Wit

There’s this boy in my drawing class.

I mean, there are lots of boys in my drawing class. But I’m talking about one particular boy. He’s younger than me, a sophomore with long floppy George-McFly bangs and a black trench coat. I know him from our bus-route, mostly because he’s incredibly loud in the mornings, when everyone else is being quiet.

He’s dramatic, frantic, kinetic, profane—all knees and elbows and shoulder blades. He drops F-bombs like they are a type of exotic punctuation mark. He talks in class constantly, blurting out wild, impossible proclamations and then clapping his hands over his mouth like that will force the words back in where they belong.

Every day in drawing, our teacher stands over his desk, sighing, looking down at his various projects. She says things like:

“Wit, this is unacceptable. I thought we agreed that if I let you take it home, you’d have it done by today. What happened?”

“My stepbrother poured milk all over it.”

“Maybe you shouldn’t leave your projects out where accidents can happen.”

“Did I say he knocked something over? I said, he poured milk on it. Why does no one ever believe me? God!”

Right now, I’m going to just skip the narrative mess and tell you the last part first, because sometimes it’s the endpoint that matters most. So I’ll come right out and say it: in the months that follow, Wit will become the best friend I’ve ever had. He will be the person I didn’t know I needed—funnier than Jane, more outspoken than Catherine, more honest than almost anyone. He will be the first person I actually enjoy talking to on the phone. He will be that friend you have no idea how you ever got along without.

On the afternoon I actually meet him, Catherine and I are sitting in the cafeteria, reading her copy of Julius Caesar to each other. It’s my off-hour, and she’s skipped her social studies class to hang out with me, so I’m helping her with her English homework.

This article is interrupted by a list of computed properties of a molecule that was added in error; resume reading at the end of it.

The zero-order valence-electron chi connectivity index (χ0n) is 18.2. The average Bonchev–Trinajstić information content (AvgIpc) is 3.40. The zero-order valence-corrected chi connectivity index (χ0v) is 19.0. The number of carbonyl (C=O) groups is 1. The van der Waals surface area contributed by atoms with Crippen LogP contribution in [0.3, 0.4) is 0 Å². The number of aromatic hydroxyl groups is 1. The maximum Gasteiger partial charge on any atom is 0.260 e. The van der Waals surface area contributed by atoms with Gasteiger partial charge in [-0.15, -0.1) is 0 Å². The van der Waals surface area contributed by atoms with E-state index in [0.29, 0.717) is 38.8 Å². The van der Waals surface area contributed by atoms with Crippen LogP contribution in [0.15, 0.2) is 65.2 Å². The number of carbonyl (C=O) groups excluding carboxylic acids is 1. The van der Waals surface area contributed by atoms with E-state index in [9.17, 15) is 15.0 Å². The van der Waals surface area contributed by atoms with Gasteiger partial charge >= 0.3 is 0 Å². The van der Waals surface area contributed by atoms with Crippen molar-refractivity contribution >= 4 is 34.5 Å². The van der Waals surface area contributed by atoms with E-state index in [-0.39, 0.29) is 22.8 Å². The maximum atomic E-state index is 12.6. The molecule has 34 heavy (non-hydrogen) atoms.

On the other side of the cafeteria,Wit is flapping around in his trench coat. He’s alone, climbing up onto one of the chairs and jumping off again.

Catherine grins. “Hey, let’s go talk to him. You want to?”

“But we don’t know him.”

“So? It’s not like he’s scary. I mean yeah, he’s weird, but it’s cute.”

“Cute?”

“No, not like that. I just mean, you know, cute. Come on.”

I’ll be honest—I kind of expect that Catherine will do most of the talking. But Wit seems to have a weirdly silencing effect on her. He immediately makes it his business to entertain us, pacing in a circle, periodically raking a hand through his hair. He’s erratic, floppy like a puppet, jerking to life suddenly, waving his arms and tripping over his own feet. He tells us a very bizarre story involving Marilyn Manson, a gas station attendant, and an electric train.

Apart from the Marilyn Manson story, the first thing I learn about him is that his dad is very religious, which sort of explains the Manson and the trench coat and the expletives, but only sort of.

The second thing I learn is that Wit has this magical ability to make time pass so fast I don’t even know it’s happening. We spend the whole rest of the period sitting on the floor, sketching blueprints of heaven on the linoleum with our fingers, trying to formulate a floor-plan for a beautiful and comprehensive afterlife.

When I squint down at our imaginary drawing, I can even almost see it. “But what about Buddhists? What if you had a really good friend who was a Buddhist?”

“Oh, yeah,” he says. “They’d go there too.”

“But the fundamentalists, though. It seems like they’d just be very upset, and then it wouldn’t be like heaven.”

He looks at me like I’ve lost my mind. “Well, they wouldn’t have to live nextdoor to the Buddhists. Everyone could all have their own little towns.”

“Would they have to stay there, though? I mean, I wouldn’t want to stay in one place and only ever be with the same people all the time for eternity. And what if you had friends who lived somewhere else?”

“No, that would suck. But how would everyone go back and forth?”

“A bus!” we say in unison, looking at each other across the imaginary drawing and bursting into the kind of laughter that only really happens when oh-thank-god-someone-understands!

“You guys are so weird,” says Catherine, kindly.

It’s strange to have become part of you guys just like that, when Catherine and I have known each other for a year and a half, and I only met Wit less than an hour ago. On the wall, the clock says 1:29—one minute to the bell—and I can’t believe that the period has gone by so fast, like no time at all.

We’re still sitting on the floor, just starting to gather up our things, when Brody comes into the cafeteria, looking how he always looks, bored and insolent and totally unselfconscious.

He ambles over and nudges me with the toe of his boot. “Hey, sexy. What’s shaking, Cat?”